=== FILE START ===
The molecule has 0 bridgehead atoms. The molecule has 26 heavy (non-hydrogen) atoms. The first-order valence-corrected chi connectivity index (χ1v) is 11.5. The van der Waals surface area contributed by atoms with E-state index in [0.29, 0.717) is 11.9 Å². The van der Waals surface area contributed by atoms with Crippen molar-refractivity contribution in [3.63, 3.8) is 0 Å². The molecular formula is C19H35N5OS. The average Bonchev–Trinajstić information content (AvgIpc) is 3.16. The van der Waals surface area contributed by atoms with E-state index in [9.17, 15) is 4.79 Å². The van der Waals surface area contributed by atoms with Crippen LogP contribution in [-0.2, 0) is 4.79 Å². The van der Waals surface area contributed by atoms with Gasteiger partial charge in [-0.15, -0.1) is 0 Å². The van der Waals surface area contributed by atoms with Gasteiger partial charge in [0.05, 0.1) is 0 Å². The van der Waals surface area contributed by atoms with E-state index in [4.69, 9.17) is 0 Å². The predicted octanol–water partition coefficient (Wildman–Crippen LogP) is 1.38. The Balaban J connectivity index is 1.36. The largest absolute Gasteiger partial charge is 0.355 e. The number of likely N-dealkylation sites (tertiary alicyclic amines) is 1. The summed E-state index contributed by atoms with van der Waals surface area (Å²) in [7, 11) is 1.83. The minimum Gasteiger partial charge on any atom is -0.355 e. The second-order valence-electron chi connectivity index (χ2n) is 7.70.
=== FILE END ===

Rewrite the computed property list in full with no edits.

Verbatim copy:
The molecule has 0 bridgehead atoms. The molecule has 26 heavy (non-hydrogen) atoms. The first-order valence-corrected chi connectivity index (χ1v) is 11.5. The van der Waals surface area contributed by atoms with E-state index in [0.29, 0.717) is 11.9 Å². The van der Waals surface area contributed by atoms with Crippen molar-refractivity contribution in [3.63, 3.8) is 0 Å². The molecular formula is C19H35N5OS. The average Bonchev–Trinajstić information content (AvgIpc) is 3.16. The van der Waals surface area contributed by atoms with E-state index in [9.17, 15) is 4.79 Å². The van der Waals surface area contributed by atoms with Crippen LogP contribution in [-0.2, 0) is 4.79 Å². The van der Waals surface area contributed by atoms with Gasteiger partial charge in [-0.15, -0.1) is 0 Å². The van der Waals surface area contributed by atoms with Gasteiger partial charge in [0.05, 0.1) is 0 Å². The van der Waals surface area contributed by atoms with E-state index in [4.69, 9.17) is 0 Å². The predicted octanol–water partition coefficient (Wildman–Crippen LogP) is 1.38. The Balaban J connectivity index is 1.36. The largest absolute Gasteiger partial charge is 0.355 e. The number of likely N-dealkylation sites (tertiary alicyclic amines) is 1. The summed E-state index contributed by atoms with van der Waals surface area (Å²) in [7, 11) is 1.83. The minimum Gasteiger partial charge on any atom is -0.355 e. The second-order valence-electron chi connectivity index (χ2n) is 7.70.